Banc One became one of HomeSide's "preferred partners," which sell all their production, servicing released, to the National Australian Bank unit. When it inherited First Chicago's servicing portfolio, the new Bank One Corp. again had to consider whether it belonged in the servicing game.

It decided it did not, and shopped the First Chicago portfolio around to a select group of potential buyers before striking another deal with HomeSide, which purchased $10 billion of the portfolio and agreed to subservice the other $8 billion.

Also in March, Bank One renewed its "preferred partner" agreement with HomeSide, but changed the manner in which it handed off servicing to the giant. Before, the two parties had a "flow" arrangement, in which the bank would sell each individual loan as it was originated to HomeSide.

Now they use a "minibulk" structure, in which Bank One will sell a loan in the secondary market, service it for a few months, and then sell servicing rights in large bundles to HomeSide. Many mortgage executives consider this method more efficient.

In April, BankAtlantic Bancorp sold its $3 billion servicing portfolio to First Nationwide Mortgage, a unit of California Federal Bank. BankAtlantic, based in Fort Lauderdale, Fla., took a $15 million writedown on its portfolio in October 1998 and decided to quit servicing in December.

One of the ongoing soap operas in the servicing market this year centered around Atlantic Mortgage and Investment, a $20 billion servicer based in Jacksonville, Fla., and owned by Pitney Bowes, a leading manufacturer of postage meters. In January, Pitney said in its annual earnings report that interest rate volatility had prompted it to look at "a range of strategic options to address the changing profile of this business in a way that maximizes value for shareholders." That meant Atlantic was for sale.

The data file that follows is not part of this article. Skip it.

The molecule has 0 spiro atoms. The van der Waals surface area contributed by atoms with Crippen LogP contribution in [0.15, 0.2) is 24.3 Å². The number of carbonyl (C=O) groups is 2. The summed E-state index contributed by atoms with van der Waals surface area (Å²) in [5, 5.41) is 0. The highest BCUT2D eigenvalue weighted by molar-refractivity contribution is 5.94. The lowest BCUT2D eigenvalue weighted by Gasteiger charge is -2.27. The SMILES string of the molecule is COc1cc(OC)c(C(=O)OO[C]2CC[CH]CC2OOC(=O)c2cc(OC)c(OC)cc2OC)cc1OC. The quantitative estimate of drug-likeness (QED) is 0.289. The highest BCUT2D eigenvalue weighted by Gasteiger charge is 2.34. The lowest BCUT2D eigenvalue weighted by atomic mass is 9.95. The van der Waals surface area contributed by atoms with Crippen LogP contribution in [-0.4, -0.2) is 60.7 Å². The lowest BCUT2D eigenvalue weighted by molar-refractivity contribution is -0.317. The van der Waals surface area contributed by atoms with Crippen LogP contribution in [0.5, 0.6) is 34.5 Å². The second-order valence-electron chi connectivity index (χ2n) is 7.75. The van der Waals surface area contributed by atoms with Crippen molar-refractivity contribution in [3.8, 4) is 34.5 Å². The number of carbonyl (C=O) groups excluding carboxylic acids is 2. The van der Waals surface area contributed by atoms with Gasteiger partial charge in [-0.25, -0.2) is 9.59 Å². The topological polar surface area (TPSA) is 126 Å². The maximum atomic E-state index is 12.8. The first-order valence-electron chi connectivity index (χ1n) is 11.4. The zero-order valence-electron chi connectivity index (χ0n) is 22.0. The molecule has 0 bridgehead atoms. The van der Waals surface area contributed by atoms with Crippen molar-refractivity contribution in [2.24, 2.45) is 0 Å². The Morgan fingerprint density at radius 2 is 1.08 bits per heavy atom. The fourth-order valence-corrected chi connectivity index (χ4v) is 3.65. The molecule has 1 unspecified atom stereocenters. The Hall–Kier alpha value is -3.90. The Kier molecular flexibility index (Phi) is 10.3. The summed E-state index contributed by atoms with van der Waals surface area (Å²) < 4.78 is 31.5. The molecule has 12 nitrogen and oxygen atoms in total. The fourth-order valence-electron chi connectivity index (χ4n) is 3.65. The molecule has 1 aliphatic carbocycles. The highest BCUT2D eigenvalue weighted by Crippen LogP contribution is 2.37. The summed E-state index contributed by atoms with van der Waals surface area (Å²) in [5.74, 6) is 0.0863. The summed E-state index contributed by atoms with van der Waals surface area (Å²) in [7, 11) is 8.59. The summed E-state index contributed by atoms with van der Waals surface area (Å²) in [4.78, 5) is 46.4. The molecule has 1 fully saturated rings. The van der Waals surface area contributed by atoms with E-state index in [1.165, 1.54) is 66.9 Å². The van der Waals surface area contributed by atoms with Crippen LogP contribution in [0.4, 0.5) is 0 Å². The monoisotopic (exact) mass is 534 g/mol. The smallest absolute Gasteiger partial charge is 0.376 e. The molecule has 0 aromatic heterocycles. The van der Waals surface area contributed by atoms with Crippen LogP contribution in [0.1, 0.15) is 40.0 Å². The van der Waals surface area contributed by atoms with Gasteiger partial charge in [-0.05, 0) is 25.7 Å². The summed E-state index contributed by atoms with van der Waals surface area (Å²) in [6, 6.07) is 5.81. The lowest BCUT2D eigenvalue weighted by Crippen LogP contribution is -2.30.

By early April, American Banker was hearing that Pitney was close to a deal, with the home-loan units of Fleet Financial Group, PNC Bank, and Bank United of Houston the leading bidders. But apparently Pitney could not find a bid to its liking, and by mid-May the company was said to be off the market.

But in mid-July, word circulated that Pitney had put Atlantic back on the block, this time using different investment bankers. A team comprised of Countrywide Servicing Exchange, a unit of home loan leader Countrywide Credit Industries, and Wasserstein Perella & Co., a prominent merger specialist, would replace Warburg Dillon Read LLC, which represented Pitney the first time around.

As of this writing, no announcement had been made about Atlantic's fate.